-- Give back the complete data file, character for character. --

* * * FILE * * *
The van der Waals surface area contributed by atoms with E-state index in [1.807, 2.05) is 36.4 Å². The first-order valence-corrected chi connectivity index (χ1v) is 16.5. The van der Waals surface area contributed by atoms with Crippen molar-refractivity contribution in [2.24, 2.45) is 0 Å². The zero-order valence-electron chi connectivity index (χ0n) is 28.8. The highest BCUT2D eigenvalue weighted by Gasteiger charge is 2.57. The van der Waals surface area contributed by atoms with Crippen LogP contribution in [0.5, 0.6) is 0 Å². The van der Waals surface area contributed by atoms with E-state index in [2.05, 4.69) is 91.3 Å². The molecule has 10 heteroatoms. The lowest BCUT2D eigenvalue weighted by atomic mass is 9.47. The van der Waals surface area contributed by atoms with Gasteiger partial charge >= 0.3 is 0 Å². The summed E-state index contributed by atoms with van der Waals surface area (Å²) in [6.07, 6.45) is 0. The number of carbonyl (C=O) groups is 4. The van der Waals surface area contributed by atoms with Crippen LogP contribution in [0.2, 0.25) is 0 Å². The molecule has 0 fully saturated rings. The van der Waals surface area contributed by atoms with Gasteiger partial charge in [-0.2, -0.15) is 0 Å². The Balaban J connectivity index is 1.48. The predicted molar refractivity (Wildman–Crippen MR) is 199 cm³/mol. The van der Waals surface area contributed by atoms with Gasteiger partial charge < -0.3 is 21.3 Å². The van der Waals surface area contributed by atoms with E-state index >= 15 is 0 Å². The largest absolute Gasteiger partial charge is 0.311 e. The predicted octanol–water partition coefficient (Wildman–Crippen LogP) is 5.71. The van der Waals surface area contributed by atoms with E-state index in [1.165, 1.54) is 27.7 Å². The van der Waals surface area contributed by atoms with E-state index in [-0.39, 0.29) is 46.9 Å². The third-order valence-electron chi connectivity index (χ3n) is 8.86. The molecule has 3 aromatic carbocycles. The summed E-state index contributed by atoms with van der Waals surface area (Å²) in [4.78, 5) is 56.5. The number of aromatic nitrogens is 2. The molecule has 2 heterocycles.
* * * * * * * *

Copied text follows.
The van der Waals surface area contributed by atoms with E-state index in [1.807, 2.05) is 36.4 Å². The first-order valence-corrected chi connectivity index (χ1v) is 16.5. The van der Waals surface area contributed by atoms with Crippen molar-refractivity contribution in [2.24, 2.45) is 0 Å². The zero-order valence-electron chi connectivity index (χ0n) is 28.8. The highest BCUT2D eigenvalue weighted by Gasteiger charge is 2.57. The van der Waals surface area contributed by atoms with Crippen LogP contribution in [0.5, 0.6) is 0 Å². The van der Waals surface area contributed by atoms with E-state index in [2.05, 4.69) is 91.3 Å². The molecule has 10 heteroatoms. The lowest BCUT2D eigenvalue weighted by atomic mass is 9.47. The van der Waals surface area contributed by atoms with Gasteiger partial charge >= 0.3 is 0 Å². The summed E-state index contributed by atoms with van der Waals surface area (Å²) in [6.07, 6.45) is 0. The number of carbonyl (C=O) groups is 4. The van der Waals surface area contributed by atoms with Crippen LogP contribution in [0.2, 0.25) is 0 Å². The molecule has 0 fully saturated rings. The van der Waals surface area contributed by atoms with Gasteiger partial charge in [-0.2, -0.15) is 0 Å². The Balaban J connectivity index is 1.48. The predicted molar refractivity (Wildman–Crippen MR) is 199 cm³/mol. The van der Waals surface area contributed by atoms with Gasteiger partial charge < -0.3 is 21.3 Å². The van der Waals surface area contributed by atoms with E-state index >= 15 is 0 Å². The largest absolute Gasteiger partial charge is 0.311 e. The predicted octanol–water partition coefficient (Wildman–Crippen LogP) is 5.71. The van der Waals surface area contributed by atoms with E-state index in [1.165, 1.54) is 27.7 Å². The van der Waals surface area contributed by atoms with E-state index in [-0.39, 0.29) is 46.9 Å². The third-order valence-electron chi connectivity index (χ3n) is 8.86. The molecule has 3 aromatic carbocycles. The summed E-state index contributed by atoms with van der Waals surface area (Å²) in [4.78, 5) is 56.5. The number of aromatic nitrogens is 2. The molecule has 2 heterocycles.